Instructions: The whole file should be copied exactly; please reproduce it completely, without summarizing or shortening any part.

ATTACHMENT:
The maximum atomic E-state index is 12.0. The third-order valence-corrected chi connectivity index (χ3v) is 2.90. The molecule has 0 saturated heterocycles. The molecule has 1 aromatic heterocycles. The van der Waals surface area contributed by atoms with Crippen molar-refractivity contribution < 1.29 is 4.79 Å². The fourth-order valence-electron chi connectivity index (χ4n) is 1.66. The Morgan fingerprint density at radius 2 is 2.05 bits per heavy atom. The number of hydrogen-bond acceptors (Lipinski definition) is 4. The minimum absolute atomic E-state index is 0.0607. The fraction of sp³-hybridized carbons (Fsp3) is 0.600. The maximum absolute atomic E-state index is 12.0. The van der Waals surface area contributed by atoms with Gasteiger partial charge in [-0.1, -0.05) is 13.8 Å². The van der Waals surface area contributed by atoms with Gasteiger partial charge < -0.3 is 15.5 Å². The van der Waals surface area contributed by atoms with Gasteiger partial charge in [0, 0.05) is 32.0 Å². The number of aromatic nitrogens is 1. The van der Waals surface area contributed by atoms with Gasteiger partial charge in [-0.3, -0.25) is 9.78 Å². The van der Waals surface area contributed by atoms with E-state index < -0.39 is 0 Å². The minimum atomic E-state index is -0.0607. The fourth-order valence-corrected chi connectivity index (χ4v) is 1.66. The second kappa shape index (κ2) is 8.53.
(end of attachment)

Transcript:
The maximum atomic E-state index is 12.0. The third-order valence-corrected chi connectivity index (χ3v) is 2.90. The molecule has 0 saturated heterocycles. The molecule has 1 aromatic heterocycles. The van der Waals surface area contributed by atoms with Crippen molar-refractivity contribution < 1.29 is 4.79 Å². The fourth-order valence-electron chi connectivity index (χ4n) is 1.66. The Morgan fingerprint density at radius 2 is 2.05 bits per heavy atom. The number of hydrogen-bond acceptors (Lipinski definition) is 4. The minimum absolute atomic E-state index is 0.0607. The fraction of sp³-hybridized carbons (Fsp3) is 0.600. The maximum absolute atomic E-state index is 12.0. The van der Waals surface area contributed by atoms with Gasteiger partial charge in [-0.1, -0.05) is 13.8 Å². The van der Waals surface area contributed by atoms with Gasteiger partial charge < -0.3 is 15.5 Å². The van der Waals surface area contributed by atoms with Gasteiger partial charge in [0, 0.05) is 32.0 Å². The number of aromatic nitrogens is 1. The van der Waals surface area contributed by atoms with Gasteiger partial charge in [-0.3, -0.25) is 9.78 Å². The van der Waals surface area contributed by atoms with E-state index < -0.39 is 0 Å². The minimum atomic E-state index is -0.0607. The fourth-order valence-corrected chi connectivity index (χ4v) is 1.66. The second kappa shape index (κ2) is 8.53.